Wine As A Window Into Culture

Wine as a Window into Culture

Perhaps it's a better door than a window: a great pathway to a more profound understanding of faraway places.

For some people, travel means going from the airport to the resort and spending their entire stay within those golden acres. They won't have any unplanned encounters with the culture, nor will they speak with a citizen of that country except to clarify the dinner specials, arrange a golf game or ask for some towels. I love seclusion, luxury and ease as much as anyone, but that's not my definition of travel.

Not all vacations need to include winery visits, but if my destination is in or near a winemaking region, I will try to work in a few tasting room experiences. First and foremost, it's for the simple enjoyment of wine, at whatever level of quality. I also enjoy the company of the people on both sides of the counter. While you're swirling and savoring a snapshot of their terroir and winemaking skills, you're picking up recommendations for restaurants, activities and sites not found in the brochures.

Wine is a window into the culture of a region. Or, if you prefer, it's a doorway, allowing you a deeper, more profound understanding. Sicily, for example. This month, Roger Voss and Monica Larner report on the changes going on Sicily's wine industry. Winemakers are returning their attention to their most promising indigenous grapes, Nero d'Avola and Inzolia. Bulk wine producers, spurred by competition from new boutique wineries, are improving quality. There is much change there, but the food on the Sicilian table remains stubbornly, gloriously, itself: an exciting mix of Italian and Arab influences, with a heavy accent on seafood, as you would expect from an island.

Larner, who took many of the photographs for the story, had just the kind of experience I'm talking about in setting up the photo that became our cover. She was taking shelter from a rainstorm in Donalegge al Castellazzo, a tiny community consisting of a cluster of rural homes about an hour's drive from Palermo, "when the clouds parted and the recently restored facade of this 15th-century farmhouse was drenched in sunlight. That special Sicilian light was irresistible." She began talking with the owners of the house, and suddenly half a dozen villagers were scrambling about for the horse-drawn cart, vegetables, sausages, bread and an exceptionally large piece of salt they had collected from a salt mine some 20 kilometers away (this is not sea salt, rather it is salgemma, or salt from a cave). After the last photo was taken, everyone sat down to a lunch, "during which we ate and drank many of the props you see in the picture."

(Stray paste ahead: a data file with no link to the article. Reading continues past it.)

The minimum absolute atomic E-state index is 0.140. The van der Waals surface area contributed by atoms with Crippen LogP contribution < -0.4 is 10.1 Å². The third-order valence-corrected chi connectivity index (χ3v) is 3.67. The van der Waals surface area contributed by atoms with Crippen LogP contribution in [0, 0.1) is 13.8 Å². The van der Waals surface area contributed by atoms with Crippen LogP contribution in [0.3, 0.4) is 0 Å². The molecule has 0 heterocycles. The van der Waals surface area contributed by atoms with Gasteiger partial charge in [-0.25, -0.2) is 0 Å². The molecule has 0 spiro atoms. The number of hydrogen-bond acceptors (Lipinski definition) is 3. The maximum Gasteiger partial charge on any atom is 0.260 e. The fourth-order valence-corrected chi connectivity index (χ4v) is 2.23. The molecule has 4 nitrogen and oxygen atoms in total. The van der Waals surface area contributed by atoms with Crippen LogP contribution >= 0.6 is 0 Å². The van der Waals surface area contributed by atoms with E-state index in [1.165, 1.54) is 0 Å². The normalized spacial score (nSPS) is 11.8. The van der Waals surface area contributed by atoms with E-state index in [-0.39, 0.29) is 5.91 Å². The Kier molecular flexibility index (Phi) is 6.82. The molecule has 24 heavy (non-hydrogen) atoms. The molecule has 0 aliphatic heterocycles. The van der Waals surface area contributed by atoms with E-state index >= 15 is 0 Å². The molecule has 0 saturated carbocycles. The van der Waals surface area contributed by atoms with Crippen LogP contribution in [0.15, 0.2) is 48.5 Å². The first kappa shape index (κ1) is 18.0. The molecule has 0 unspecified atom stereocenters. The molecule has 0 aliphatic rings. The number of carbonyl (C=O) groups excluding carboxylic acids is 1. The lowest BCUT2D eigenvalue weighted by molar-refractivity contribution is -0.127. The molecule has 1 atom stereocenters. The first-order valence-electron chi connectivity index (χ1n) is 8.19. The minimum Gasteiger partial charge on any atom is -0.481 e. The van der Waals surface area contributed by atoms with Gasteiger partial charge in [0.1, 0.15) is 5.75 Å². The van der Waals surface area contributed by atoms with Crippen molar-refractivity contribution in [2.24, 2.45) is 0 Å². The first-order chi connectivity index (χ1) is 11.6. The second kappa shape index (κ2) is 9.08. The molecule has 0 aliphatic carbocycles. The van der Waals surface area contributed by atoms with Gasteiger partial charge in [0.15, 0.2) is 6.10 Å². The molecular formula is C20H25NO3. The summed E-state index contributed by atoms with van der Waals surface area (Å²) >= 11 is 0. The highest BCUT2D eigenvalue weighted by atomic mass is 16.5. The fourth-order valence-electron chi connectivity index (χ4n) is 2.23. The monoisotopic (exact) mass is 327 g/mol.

Another facet of following the world through wine is that, once you think you know the wines of one area, another, unexpected region comes to full flower. Some people will pay annual visits to Burgundy or Tuscany and never wish for more. Others of us, once we become acquainted with those exciting destinations, look to the next horizon. And, magically, with wine as the focus, there it is. Think of the exciting regions that are emerging on the world stage that were marginal players five, ten years ago; Chile, Argentina, South Africa, Washington and Oregon. You know Napa and Sonoma? Try visiting Santa Ynez. Familiar with Australia's Hunter Valley? Try Margaret River.

In this issue, Steve Heimoff presents a word portrait of the Santa Ynez Valley, the gorgeous wine region north of Santa Barbara on the south central coast. Because of the east-west orientation of the valley, climatic variations make it possible for winemakers to have success with Pinot Noir at one end of the valley, and work wonders with Syrah at the other end. And a visit to Santa Ynez compels a stay in posh Santa Barbara, playground of the rich and famous. Great restaurants abound in the area of course, and between meals you can always shop, go to museums or attend the theater.

And if your wanderlust is lusty enough to take you to the ends of the earth, consider a visit to Margaret River in Western Australia. Their wine tradition dates only back to the early 1970s—an infant in the wine world—but already winemakers there are crafting formidable Cabernet Sauvignons and elegant Chardonnays. Julia Clarey's article on the wines, the winemakers and the other exciting attractions might lure you halfway around the world.

As this issue makes clear, it's the serendipity of travel, the joyous certainty that one thing always leads to another, that adds spice to life.


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